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2. Gavin Mendel-Gleason - July 10, 2014

Tying cost to the service provided is the first step towards commodification. The left “relies” on it, because it’s an absolutely necessary (though not sufficient) step for commodification.

In the European context however, it shifts from being necessary but insufficient to bordering on the sufficient. The reason for this is that there are various EU directives which force one to open up to competition areas in which there are charges.

The idea of a public good – that is one that can not be quantified in such a way that each individual payment funds the service. The model completely fails to account for the systemic problems which derive from such a model.

First, there is the question of what services in an advanced and productive society people should be entitled to at a bare minimum. In my opinion things like water and effective waste management should be among these as it was clearly possible to do so even in 1950 much less 2014.

Secondly, there is the question of the global impacts of individualising services which are a direct public good. Rubbish collection is a public health and quality of life issue. If someone does not have their rubbish collected then everyone suffers – we see the massive increase in dumping which has resulted from individualisation of payments. Similarly with privitisation of fire coverage in some places in the US. This endangers everyone, not just the person who doesn’t pay. Again this also caries over to public health provision, public transport and many many other public goods. They can not be accounted for on an individual basis.

Why is it necessary that the charges be individualised? Surely this can be an issue of taxation if it can be made an issue of individual charges. Either the money exists objectively or it does not. If it does not than the question isn’t funding model but really a question of de-servicing the poor so they do not have to be covered.

In a related note, when the eastern bloc states were in the transition to privitisation there were documents circulated by American economists on combined-heat-and-power (CHP). They wanted to remove CHP because the meters that would be required to determine how much heat was being used per household could not be quantified and effectively liberalised. This is waste-heat which is from power generation! They effectively wanted to remove use-value and absolute general efficiency because of the incapacity to derive a revenue stream.

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hardcorefornerds - July 10, 2014

“In the European context however, it shifts from being necessary but insufficient to bordering on the sufficient. The reason for this is that there are various EU directives which force one to open up to competition areas in which there are charges”

I would agree with the first part but not sure about the second, as I’ve not heard of specific wording to that effect – generally it’s been sectors which have been opened up to competition, and while charges are of course necessary for something to be a traded service (but not sufficient, in that bin collection itself is not very ‘tradeable’ as wbs points out) I don’t know if that itself would be the trigger.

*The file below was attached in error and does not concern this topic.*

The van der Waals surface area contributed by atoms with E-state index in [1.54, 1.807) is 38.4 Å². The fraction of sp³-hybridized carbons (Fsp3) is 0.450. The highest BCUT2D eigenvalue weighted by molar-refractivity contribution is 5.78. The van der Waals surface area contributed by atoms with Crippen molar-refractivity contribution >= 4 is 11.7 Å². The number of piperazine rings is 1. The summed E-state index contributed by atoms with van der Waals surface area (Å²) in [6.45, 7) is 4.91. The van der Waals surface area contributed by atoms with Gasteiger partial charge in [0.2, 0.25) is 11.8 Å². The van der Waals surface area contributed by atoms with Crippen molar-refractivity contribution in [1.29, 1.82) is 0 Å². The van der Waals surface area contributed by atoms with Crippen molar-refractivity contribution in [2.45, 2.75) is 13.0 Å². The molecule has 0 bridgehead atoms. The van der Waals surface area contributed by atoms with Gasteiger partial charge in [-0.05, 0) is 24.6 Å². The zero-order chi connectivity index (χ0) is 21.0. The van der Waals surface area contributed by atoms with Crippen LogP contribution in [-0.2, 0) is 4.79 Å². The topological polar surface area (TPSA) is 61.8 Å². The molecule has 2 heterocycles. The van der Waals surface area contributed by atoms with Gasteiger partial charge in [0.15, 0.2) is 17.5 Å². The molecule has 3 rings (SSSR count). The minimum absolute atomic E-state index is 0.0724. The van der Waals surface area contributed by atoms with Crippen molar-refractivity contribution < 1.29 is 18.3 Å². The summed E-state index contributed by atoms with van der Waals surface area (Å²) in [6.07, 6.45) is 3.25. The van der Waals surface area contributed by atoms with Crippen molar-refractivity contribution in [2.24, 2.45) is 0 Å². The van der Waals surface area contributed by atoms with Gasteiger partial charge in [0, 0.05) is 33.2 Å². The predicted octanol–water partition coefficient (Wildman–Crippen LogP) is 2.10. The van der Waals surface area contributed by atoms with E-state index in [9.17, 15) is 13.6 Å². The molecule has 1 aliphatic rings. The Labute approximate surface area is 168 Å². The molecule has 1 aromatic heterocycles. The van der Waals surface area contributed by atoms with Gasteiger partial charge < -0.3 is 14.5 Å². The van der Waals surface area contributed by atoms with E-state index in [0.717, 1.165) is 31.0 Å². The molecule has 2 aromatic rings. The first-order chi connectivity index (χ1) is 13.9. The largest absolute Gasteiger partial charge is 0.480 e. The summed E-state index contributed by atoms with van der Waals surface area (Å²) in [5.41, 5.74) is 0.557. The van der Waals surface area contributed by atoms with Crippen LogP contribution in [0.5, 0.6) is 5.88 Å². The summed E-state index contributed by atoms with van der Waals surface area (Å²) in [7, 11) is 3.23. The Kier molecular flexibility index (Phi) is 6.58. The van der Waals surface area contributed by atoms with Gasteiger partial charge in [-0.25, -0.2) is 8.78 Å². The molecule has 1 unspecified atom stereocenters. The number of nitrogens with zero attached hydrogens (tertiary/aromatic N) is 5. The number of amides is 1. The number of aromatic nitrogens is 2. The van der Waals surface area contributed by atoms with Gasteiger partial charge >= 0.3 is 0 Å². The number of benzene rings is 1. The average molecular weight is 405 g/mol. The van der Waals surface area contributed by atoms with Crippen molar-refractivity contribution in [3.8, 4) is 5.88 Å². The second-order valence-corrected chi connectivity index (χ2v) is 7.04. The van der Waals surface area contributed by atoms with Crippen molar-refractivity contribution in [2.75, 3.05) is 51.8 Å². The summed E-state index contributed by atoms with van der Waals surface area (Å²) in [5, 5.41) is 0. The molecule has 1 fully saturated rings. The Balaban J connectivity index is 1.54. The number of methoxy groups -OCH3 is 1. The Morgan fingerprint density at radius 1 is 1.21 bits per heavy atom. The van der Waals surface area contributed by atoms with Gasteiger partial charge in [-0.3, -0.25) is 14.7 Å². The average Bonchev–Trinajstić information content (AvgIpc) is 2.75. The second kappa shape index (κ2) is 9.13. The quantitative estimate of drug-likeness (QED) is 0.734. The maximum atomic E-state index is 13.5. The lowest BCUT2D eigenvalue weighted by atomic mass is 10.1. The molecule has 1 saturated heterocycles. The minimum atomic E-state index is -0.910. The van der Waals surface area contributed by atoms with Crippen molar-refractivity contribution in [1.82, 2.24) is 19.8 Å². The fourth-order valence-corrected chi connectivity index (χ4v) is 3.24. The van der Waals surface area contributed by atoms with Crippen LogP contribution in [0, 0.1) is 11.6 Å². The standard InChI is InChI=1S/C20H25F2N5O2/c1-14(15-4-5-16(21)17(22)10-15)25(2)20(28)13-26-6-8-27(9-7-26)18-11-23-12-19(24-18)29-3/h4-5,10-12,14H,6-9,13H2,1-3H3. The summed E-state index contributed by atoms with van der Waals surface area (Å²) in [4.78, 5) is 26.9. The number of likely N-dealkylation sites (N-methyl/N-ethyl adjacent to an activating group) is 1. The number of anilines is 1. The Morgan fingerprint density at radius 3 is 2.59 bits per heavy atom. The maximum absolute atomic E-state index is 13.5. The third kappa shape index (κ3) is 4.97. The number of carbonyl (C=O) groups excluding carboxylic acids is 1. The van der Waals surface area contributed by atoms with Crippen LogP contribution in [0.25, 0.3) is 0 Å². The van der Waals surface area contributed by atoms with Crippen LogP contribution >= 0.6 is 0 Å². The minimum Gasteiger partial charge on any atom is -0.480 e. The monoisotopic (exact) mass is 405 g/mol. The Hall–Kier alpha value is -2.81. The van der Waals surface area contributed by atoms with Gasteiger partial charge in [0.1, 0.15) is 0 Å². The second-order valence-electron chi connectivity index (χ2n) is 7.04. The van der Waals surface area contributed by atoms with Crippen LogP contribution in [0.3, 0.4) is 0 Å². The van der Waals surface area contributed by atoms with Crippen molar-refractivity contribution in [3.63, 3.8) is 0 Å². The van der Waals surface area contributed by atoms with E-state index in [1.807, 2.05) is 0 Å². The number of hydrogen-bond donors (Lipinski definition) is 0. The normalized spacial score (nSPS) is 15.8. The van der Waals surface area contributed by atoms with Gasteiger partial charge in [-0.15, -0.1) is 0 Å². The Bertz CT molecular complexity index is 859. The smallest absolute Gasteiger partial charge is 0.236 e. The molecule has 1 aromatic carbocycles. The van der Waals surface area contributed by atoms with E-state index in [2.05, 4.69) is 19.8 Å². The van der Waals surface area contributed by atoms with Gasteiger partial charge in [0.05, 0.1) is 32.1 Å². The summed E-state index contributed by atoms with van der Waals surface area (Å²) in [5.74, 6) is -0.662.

As for individualisation, there is the conservation/reduction issue – I know people have argued against that here, and I would be sympathetic to the idea of less neoliberal approaches to addressing the structural and behavioural problems with the environment, but I just don’t think the status quo offers them.

I say the left ‘relies’ on the privatisation issue because otherwise it’s no different from a populist anti-tax (or austerity) position. However if one accepts the battle against charges has been proven to be rather quixotic, then a constructive engagement with alternatives to privatisation seems a better strategy. Or engaging with the mechanisms of the EU which define the limits of competition policy, even if one rejects the basis of the policy itself.

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Gavin Mendel-Gleason - July 10, 2014

Article 106 of the Treaty on the Functioning of the European Union:

“2. Undertakings entrusted with the operation of services of general economic interest or having the character of a revenue-producing monopoly shall be subject to the rules contained in the Treaties, in particular to the rules on competition, in so far as the application of such rules does not obstruct the performance, in law or in fact, of the particular tasks assigned to them. The development of trade must not be affected to such an extent as would be contrary to the interests of the Union.”

This applies also to state services, and it isn’t the only place where such ideas are expressed.

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hardcorefornerds - July 10, 2014

RBB made the same point about water privatisation and it seems to be circulating around without any reference to actual competition policy or case law: http://www.unitedleftalliance.org/kenny-wrong-or-lying-eu-law-means-water-charges-equal-privatisation/